Rating: 8/10

“Magnolia” – 1997. Dir. Paul Thomas Anderson

With Melora Walters, Tom Cruise, Melinda Dillon, John C. Reilly, Phillip Seymour Hoffman, Ricky Jay, William H. Macy, Alfred Molina, with Jason Robards and Julianne Moore, and Phillip Baker Hall

“As the good book says: we may be through with the past, but the past ain’t through with us.”

Nothing is a matter of chance – there is no such thing as luck. Paul Thomas Anderson who is undoubtedly the most important filmmaker of our generation takes us through a journey of crisscrossing lives in LA. There are ten major characters that are all linked together through one man – Earl Partridge (Jason Robards) who is a big wig television producer who is dying. He produces a game show (name?) “What Do Kids Know?” hosted by Jimmy Gator (Phillip Baker Hall) who has just been diagnosed with cancer. Jimmy’s wife Rose (Melinda Dillon) is supportive of him, loves him but can’t help but wonder about why their daughter Claudia (Melora Waters) is addicted to drugs and refuses to see them. Claudia starts a strange and odd romance with a police officer Jim Kurring (John C. Reilly).

There is a young child prodigy on the game show, Stanley (Jeremy Blackman), who is a direct reflection of the child prodigy thirty years ago, “Quiz Kid” Donnie Smith (who is played as an adult by William H. Macy). Earl Partridge’s caretaker is Phil Parma (Phillip Seymour Hoffman) who takes care of Earl while his wife Linda (Julianne Moore) drinks and swallows prescription drugs. Earl’s last wish is for Phil to get a hold of Earl’s estranged son, the egotistical motivational speaker who teaches men to “Seduce and Destroy” women – Frank T.J. Mackey (Tom Cruise).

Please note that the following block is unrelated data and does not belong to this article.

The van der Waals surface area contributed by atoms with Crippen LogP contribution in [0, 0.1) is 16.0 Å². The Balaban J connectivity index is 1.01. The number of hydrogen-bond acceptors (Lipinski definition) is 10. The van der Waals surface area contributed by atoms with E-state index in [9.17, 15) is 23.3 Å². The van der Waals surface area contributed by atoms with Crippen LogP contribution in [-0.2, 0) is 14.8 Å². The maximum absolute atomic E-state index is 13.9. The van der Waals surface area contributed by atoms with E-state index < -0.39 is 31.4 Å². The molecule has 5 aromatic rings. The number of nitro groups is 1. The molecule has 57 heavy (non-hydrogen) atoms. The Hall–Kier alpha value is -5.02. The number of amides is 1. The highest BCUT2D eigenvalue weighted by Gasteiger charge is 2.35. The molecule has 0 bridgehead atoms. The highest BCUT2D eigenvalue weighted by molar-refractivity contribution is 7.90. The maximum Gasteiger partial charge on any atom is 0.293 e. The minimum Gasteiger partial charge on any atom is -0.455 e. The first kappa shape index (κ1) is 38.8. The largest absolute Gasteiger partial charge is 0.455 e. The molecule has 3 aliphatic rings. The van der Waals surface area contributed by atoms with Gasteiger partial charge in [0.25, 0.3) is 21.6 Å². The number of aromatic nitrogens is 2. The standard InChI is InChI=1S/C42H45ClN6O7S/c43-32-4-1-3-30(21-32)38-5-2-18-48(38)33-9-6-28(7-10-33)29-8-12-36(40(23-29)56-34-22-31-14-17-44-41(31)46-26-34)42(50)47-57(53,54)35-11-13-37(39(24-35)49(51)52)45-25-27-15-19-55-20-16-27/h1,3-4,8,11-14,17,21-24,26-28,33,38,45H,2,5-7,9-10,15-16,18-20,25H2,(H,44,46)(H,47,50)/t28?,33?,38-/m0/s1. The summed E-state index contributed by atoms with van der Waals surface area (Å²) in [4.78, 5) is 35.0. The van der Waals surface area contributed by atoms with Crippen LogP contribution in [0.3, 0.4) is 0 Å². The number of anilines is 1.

If you followed this so far, it just gets even more unbelievably complicated from here with secondary characters that branch from the main ones. Alfred Molina comes back from his second PTA outing as Solomon Solomon – one of two brothers who run an electronics store that employs Donnie Smith because Solomon feels sorry for him. Tarantino alum Michael Bowen plays the struggling actor who’s Stanley’s father who is using his kid for the money he’ll earn. Frequent PTA and David Mamet player Ricky Jay acts as narrator and as Burt Ramsey, the director of “What Do Kids Know?” Luis Guzman is back in his comedic relief form as an Adult on the game show panel playing against the Kids. Henry Gibson is a philosophical drunk man who drinks at the same bar Donnie Smith does – the two muse together in a hostile relationship. And of course – Robert Downey, Sr. shows up as an operator in the control room of “What Do Kids Know?” and Thomas Jane has a two second cameo as a young Jimmy Gator.